Two of the most powerful women in the village of Delhi in central New York sat face to face in a brick building on Main Street in what would become a battle over the First Amendment.
It was the fall of 2019. Tina Moley, the top elected official in Delaware County, was demanding that Kim Shepard, the publisher of The Reporter, the local newspaper, “do something” about what Ms. Moley saw as the paper’s unfair coverage of the county government.
Ms. Shepard stood her ground. Soon, Ms. Moley hits on the spot that hurts The Reporter most: its financial condition. The county stripped the newspaper of a lucrative contract to print public notices, later informing the reporter that the decision was partly based on “the way your paper reports county business”.
The move cost the reporter about $13,000 in revenue per year—a significant blow for a newspaper with barely 4,000 subscribers.
In much of the country, state and local laws require public announcements—about town meetings, elections, land sales, and dozens of other regular events—to be made in old-fashioned, print-and-ink newspapers as well. To be published online, so that citizens are aware of matters of public note. Payments for publishing these notices are among the most stable sources of revenue remaining for local papers.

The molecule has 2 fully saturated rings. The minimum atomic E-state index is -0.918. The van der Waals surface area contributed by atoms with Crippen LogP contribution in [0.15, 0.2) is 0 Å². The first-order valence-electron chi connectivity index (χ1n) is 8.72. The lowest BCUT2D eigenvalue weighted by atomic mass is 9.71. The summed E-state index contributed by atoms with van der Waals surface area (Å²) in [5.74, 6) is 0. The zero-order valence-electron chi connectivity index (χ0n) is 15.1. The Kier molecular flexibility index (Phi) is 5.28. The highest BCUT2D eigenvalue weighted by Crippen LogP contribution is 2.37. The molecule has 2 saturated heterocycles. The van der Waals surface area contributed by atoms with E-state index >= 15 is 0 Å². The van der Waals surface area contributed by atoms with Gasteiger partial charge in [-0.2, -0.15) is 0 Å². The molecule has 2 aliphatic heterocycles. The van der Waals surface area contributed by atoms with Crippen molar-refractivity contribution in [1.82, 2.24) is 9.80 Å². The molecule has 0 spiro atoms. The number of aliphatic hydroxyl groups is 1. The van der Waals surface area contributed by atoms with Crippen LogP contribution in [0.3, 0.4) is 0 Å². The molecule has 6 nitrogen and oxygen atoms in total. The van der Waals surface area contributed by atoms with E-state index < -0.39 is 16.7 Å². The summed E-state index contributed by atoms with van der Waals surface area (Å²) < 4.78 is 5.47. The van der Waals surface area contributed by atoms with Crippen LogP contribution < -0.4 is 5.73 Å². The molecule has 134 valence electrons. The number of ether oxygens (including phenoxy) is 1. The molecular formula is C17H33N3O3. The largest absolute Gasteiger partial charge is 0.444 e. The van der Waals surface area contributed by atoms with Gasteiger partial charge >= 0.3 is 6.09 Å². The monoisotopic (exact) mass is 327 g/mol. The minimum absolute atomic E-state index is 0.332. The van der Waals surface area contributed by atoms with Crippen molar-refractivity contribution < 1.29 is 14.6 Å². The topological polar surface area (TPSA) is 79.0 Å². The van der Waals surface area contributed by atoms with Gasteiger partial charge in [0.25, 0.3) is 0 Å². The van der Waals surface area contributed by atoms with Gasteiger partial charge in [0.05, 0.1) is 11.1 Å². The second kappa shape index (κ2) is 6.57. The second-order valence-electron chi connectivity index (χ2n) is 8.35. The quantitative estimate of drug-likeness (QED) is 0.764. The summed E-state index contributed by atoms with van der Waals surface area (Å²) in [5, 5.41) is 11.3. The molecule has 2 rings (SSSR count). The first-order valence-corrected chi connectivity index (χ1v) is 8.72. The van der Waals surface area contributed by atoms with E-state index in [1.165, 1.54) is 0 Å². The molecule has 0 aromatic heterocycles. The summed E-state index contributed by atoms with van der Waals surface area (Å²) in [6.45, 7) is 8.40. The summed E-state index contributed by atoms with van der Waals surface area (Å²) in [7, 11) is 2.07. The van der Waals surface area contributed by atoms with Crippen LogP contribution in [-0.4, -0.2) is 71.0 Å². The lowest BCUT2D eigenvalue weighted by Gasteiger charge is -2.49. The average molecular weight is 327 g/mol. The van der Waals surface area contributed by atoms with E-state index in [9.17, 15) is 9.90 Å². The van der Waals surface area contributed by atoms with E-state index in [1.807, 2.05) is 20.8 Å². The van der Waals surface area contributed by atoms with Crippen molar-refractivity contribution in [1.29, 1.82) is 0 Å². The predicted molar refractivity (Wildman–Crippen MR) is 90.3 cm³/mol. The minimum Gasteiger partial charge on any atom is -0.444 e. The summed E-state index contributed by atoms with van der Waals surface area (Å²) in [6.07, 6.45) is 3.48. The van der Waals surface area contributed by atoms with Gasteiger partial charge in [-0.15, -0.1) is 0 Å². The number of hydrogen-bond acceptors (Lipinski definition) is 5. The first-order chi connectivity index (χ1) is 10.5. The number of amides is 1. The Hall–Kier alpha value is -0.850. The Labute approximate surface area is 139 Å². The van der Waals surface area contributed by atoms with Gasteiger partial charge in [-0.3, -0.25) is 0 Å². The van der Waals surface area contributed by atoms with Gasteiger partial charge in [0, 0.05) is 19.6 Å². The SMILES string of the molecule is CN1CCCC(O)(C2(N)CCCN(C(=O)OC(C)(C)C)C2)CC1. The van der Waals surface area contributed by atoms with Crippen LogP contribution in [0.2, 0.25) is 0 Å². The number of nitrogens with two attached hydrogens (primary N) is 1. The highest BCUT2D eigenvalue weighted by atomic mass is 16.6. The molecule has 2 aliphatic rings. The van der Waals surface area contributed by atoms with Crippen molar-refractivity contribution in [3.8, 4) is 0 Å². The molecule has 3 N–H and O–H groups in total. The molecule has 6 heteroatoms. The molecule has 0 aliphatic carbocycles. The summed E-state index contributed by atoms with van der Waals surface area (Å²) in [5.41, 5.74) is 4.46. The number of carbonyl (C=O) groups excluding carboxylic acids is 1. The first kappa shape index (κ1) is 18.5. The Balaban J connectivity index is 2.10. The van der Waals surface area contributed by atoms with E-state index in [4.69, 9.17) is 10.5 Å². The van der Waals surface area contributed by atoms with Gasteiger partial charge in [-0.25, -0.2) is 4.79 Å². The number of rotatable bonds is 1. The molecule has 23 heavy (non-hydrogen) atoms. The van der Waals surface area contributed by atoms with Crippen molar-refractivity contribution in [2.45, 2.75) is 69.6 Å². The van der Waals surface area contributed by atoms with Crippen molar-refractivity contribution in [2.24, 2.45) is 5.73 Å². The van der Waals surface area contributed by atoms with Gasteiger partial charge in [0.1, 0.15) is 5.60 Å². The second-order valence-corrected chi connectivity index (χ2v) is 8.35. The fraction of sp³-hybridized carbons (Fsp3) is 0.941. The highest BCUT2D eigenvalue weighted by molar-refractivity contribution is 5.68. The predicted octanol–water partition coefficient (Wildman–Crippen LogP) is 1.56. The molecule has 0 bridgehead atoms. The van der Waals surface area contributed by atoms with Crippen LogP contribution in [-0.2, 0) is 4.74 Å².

However, occasionally, public officials rescind contracts in an attempt to punish their hometown newspapers for aggressive coverage of local politics.
This kind of retaliation is nothing new, but it seems to be happening more frequently now that terms like “fake news” have become part of the popular lexicon.
In recent years, newspapers in Colorado, North Carolina, new Jersey And California, as well as New York, have been stripped of their contracts for public notice after publishing articles critical of their local governments. Some states, like Florida, are going even further, getting canceled Requirement that such notices are to be published in the newspapers.
“It’s gotten worse over the years in terms of trying to use contracts and laws to attack newspapers,” said Richard Karpele, executive director of the Public Information Resource Center, a nonprofit group focused on promoting government transparency. “
The trend is the latest example of how public officials and wealthy individuals are waging war on news organizations that aggressively cover them.
Former President Donald J. Several politicians, including Trump, have sought to outlaw the mainstream media. Others, such as former Gov. Sarah Palin of Alaska and former Representative Devin Nunes of California, have filed defamation cases that the courts have rejected. In some cases – like the New Hampshire journalist whose home was vandalized after exposés about a local businessman – the threats have extended into the physical realm.
Legal experts said it was illegal for elected officials to weaponize public contracts. “Under the First Amendment, governments cannot retaliate against someone based on a view they express on an issue,” said Thomas Hentoff, a partner at the law firm Williams & Connolly who specializes in First Amendment law. .
Sometimes, it is difficult to prove that a local government is canceling a contract because it is unhappy about a newspaper’s coverage. But other times, the rationale has been more or less clear.